USS Memphis (CL-13)
USS Memphis (CL-13) while visiting Kiel, Germany, in September 1926.
|Career (United States)|
|Builder:||William Cramp and Sons|
|Laid down:||14 October 1920|
|Launched:||17 April 1924|
|Commissioned:||4 February 1925|
|Decommissioned:||17 December 1945|
|Struck:||8 January 1946|
|Fate:||Scrapped in 1947|
|Class and type:||Omaha|
|Displacement:||7,050 tons (6,400 tonnes)|
|Length:||555 ft 6 in (169.32 m)|
|Beam:||55 ft 6 in (16.92 m)|
|Draft:||20 ft (6.1 m)|
|Speed:||35 kn (40 mph; 65 km/h)|
|Complement:||790 officers and enlisted|
|Armament:||12 × 6 in (150 mm)/53 cal guns (2x2, 8x1), 6 × 3 in (76 mm)/50 cal guns (6x1), 6 × 21 in (530 mm) torpedo tubes|
Memphis was laid down by William Cramp and Sons, Philadelphia, on 14 October 1920; launched on 17 April 1924, sponsored by Miss Elizabeth R. Paine, daughter of Mayor Rowlett Paine of Memphis; and commissioned at the Philadelphia Navy Yard on 4 February 1925, Captain Henry E. Lackey in command.
Late in February, Memphis got underway for a shakedown cruise in the Caribbean. On 13 April, the cruiser participated in the dedication of an American memorial gateway to Commodore Oliver Hazard Perry at Port of Spain, Trinidad. Six years after the indomitable Perry had defeated the British on Lake Erie on 10 September 1813, he died on board frigate John Adams at Port–of–Spain and was interred there until his remains were removed to Newport, R.I. seven years later. In June, Memphis joined ships of a scouting fleet off Honolulu, Hawaii, for a cruise to theSouth Pacific through September, with visits to Australia and New Zealand. From October 1925 to April 1926, she again operated in the West Indies before returning to her home port, New York City.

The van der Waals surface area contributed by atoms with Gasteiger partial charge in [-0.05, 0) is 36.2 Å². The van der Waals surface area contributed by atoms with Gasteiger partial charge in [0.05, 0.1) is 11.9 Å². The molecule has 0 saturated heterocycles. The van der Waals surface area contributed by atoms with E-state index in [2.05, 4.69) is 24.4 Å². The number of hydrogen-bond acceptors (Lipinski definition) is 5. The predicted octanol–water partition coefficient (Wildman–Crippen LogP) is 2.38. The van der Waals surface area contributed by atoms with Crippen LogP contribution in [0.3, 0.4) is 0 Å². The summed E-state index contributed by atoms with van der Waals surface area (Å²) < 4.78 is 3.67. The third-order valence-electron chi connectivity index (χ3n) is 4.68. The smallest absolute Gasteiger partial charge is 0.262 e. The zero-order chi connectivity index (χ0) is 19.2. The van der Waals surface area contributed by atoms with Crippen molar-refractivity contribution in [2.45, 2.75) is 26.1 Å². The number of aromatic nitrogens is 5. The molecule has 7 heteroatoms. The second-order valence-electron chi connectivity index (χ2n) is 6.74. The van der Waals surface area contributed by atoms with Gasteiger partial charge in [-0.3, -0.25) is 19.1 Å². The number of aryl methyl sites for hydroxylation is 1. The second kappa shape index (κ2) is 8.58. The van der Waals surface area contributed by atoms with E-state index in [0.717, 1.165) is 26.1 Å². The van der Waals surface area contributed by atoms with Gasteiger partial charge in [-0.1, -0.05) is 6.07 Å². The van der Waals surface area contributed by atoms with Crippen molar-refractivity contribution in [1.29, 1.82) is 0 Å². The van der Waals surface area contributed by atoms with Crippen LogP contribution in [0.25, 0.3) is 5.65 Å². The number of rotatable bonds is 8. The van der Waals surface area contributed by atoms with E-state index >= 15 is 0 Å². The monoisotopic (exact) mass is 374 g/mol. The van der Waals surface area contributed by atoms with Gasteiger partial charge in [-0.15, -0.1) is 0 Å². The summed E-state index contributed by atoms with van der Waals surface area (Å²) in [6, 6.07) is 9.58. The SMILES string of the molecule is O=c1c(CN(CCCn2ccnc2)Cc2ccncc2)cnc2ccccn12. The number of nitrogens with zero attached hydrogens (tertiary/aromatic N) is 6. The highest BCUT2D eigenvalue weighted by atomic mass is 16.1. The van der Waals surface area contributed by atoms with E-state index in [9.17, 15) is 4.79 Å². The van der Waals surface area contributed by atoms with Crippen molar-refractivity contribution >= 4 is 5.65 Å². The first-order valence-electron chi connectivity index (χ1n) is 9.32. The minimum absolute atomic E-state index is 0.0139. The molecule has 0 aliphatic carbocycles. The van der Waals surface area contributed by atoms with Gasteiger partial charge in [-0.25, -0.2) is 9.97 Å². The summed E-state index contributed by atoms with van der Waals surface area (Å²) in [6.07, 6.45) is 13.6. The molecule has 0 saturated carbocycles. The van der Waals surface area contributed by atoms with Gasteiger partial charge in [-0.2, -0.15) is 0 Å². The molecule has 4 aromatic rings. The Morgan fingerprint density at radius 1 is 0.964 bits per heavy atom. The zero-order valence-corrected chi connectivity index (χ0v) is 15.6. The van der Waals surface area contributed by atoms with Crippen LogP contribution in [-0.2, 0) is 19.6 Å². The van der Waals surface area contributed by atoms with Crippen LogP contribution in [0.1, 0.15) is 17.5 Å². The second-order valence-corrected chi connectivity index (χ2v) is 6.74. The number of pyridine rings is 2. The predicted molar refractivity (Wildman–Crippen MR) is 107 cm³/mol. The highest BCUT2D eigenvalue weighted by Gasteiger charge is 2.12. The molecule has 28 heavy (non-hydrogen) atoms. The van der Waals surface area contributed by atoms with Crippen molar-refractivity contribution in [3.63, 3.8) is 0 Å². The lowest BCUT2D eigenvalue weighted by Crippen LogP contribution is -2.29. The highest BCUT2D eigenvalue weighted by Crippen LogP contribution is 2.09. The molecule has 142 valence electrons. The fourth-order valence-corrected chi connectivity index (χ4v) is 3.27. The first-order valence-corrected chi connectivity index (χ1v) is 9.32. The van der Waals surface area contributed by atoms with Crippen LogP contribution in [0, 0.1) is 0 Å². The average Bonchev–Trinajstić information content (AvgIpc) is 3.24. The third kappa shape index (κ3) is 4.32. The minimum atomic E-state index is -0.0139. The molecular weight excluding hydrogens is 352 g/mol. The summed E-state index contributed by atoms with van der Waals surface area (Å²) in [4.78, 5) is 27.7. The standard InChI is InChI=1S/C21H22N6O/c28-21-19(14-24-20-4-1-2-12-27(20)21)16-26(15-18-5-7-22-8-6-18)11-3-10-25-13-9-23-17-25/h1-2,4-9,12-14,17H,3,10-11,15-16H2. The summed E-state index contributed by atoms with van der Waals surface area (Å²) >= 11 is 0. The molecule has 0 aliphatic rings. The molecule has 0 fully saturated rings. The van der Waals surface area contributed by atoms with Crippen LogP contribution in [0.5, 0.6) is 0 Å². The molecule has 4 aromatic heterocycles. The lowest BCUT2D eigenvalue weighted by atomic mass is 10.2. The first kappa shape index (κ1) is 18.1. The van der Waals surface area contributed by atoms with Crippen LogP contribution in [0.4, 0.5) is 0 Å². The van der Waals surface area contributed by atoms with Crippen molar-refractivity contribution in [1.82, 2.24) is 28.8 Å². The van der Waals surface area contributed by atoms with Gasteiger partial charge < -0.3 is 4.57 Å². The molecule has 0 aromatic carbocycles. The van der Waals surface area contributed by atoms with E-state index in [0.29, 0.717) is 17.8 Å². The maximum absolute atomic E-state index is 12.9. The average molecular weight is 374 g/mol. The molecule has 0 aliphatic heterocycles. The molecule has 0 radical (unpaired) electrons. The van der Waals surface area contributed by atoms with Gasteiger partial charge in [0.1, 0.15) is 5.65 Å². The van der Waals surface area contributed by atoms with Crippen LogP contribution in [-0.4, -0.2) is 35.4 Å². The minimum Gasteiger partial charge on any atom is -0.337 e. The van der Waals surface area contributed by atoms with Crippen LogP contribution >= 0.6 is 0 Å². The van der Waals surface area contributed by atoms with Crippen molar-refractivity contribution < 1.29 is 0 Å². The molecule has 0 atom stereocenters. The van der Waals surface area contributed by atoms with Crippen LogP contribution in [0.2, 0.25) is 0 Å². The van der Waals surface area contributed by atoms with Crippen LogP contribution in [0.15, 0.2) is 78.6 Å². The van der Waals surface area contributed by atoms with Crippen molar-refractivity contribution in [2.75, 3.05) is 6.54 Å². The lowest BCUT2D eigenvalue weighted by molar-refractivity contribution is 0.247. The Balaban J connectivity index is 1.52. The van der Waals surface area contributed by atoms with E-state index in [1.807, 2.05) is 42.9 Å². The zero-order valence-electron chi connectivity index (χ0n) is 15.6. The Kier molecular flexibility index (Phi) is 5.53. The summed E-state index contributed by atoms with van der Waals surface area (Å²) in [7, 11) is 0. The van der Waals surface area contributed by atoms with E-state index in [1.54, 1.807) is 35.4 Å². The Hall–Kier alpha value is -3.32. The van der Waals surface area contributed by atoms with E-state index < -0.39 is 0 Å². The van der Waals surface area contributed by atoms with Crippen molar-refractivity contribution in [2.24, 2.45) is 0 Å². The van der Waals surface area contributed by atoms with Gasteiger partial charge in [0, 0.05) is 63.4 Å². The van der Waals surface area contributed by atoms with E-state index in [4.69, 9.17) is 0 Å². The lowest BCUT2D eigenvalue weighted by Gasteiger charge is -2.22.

Memphis next sailed for Europe, arriving off St. Nazaire, France on 26 June 1926 and relieved Pittsburgh as the flagship of Commander, US Naval Forces in Europe on 4 July. The new Commander, US Naval Forces in Europe was Vice-Admiral Guy Burrage. Vice-Admiral Burrage served as Commander, US Naval Forces in Europe from 1926 to 1928. The Memphis operated in European waters into 1927. During a stay at Santander, Spain from 31 July to 31 August 1926, the ship was visited by King Alfonso XIII.
On 3 June 1927, Memphis embarked Captain Charles A. Lindbergh and his plane at Southampton, England, following his nonstop flight from New York to Paris. The next day the cruiser departed Cherbourg, France, arriving Washington, D.C. on 11 June to debark her famous passenger at the Washington Navy Yard. For the rest of the year she performed surveillance duty along the Atlantic coast.
In January 1928, Memphis acted as part of an escort group for President Calvin Coolidge on a cruise to the West Indies. After four months of Caribbean operations, she served in the eastern Pacific.
On 5 June, the cruiser arrived at Balboa, Canal Zone for duty off Central America to May 1933. Memphis operated in a peacekeeping capacity at Corinto, Nicaragua, during the inauguration of President Juan Bautista Sacasa in 1932. In the next five years she alternated duty along the west coast with patrols to the troubled area of the West Indies.